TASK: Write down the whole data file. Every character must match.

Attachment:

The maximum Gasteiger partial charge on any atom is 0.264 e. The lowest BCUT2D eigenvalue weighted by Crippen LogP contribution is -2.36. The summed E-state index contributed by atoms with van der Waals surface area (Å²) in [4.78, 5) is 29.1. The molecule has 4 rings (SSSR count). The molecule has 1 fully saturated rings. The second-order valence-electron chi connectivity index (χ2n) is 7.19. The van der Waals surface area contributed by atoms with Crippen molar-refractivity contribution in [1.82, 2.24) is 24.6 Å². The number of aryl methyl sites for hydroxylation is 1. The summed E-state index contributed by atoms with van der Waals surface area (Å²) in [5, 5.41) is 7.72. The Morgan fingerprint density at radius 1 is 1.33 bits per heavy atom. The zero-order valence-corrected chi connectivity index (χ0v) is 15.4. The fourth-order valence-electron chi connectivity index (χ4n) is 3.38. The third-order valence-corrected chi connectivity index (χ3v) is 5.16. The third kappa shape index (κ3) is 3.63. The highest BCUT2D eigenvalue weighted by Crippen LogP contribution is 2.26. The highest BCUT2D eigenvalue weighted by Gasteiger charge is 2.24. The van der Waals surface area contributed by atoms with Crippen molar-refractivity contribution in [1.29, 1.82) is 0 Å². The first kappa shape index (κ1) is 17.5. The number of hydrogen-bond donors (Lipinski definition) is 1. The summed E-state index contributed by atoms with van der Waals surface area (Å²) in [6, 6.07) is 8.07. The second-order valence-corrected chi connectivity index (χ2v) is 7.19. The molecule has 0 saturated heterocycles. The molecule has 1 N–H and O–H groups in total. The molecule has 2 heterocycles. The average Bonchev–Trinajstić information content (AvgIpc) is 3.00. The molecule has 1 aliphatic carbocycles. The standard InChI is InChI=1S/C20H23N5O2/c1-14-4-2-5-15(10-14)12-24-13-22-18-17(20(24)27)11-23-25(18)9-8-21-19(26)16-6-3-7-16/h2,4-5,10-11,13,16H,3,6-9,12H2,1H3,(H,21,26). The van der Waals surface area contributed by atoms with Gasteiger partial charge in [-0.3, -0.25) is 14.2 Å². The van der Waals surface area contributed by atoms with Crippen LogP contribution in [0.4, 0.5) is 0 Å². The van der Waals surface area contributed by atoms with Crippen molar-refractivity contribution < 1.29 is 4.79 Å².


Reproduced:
The maximum Gasteiger partial charge on any atom is 0.264 e. The lowest BCUT2D eigenvalue weighted by Crippen LogP contribution is -2.36. The summed E-state index contributed by atoms with van der Waals surface area (Å²) in [4.78, 5) is 29.1. The molecule has 4 rings (SSSR count). The molecule has 1 fully saturated rings. The second-order valence-electron chi connectivity index (χ2n) is 7.19. The van der Waals surface area contributed by atoms with Crippen molar-refractivity contribution in [1.82, 2.24) is 24.6 Å². The number of aryl methyl sites for hydroxylation is 1. The summed E-state index contributed by atoms with van der Waals surface area (Å²) in [5, 5.41) is 7.72. The Morgan fingerprint density at radius 1 is 1.33 bits per heavy atom. The zero-order valence-corrected chi connectivity index (χ0v) is 15.4. The fourth-order valence-electron chi connectivity index (χ4n) is 3.38. The third-order valence-corrected chi connectivity index (χ3v) is 5.16. The third kappa shape index (κ3) is 3.63. The highest BCUT2D eigenvalue weighted by Crippen LogP contribution is 2.26. The highest BCUT2D eigenvalue weighted by Gasteiger charge is 2.24. The van der Waals surface area contributed by atoms with Crippen molar-refractivity contribution in [1.29, 1.82) is 0 Å². The first kappa shape index (κ1) is 17.5. The number of hydrogen-bond donors (Lipinski definition) is 1. The summed E-state index contributed by atoms with van der Waals surface area (Å²) in [6, 6.07) is 8.07. The second-order valence-corrected chi connectivity index (χ2v) is 7.19. The molecule has 0 saturated heterocycles. The molecule has 1 N–H and O–H groups in total. The molecule has 2 heterocycles. The average Bonchev–Trinajstić information content (AvgIpc) is 3.00. The molecule has 1 aliphatic carbocycles. The standard InChI is InChI=1S/C20H23N5O2/c1-14-4-2-5-15(10-14)12-24-13-22-18-17(20(24)27)11-23-25(18)9-8-21-19(26)16-6-3-7-16/h2,4-5,10-11,13,16H,3,6-9,12H2,1H3,(H,21,26). The van der Waals surface area contributed by atoms with Gasteiger partial charge in [-0.3, -0.25) is 14.2 Å². The van der Waals surface area contributed by atoms with Crippen LogP contribution in [0.4, 0.5) is 0 Å². The van der Waals surface area contributed by atoms with Crippen molar-refractivity contribution < 1.29 is 4.79 Å².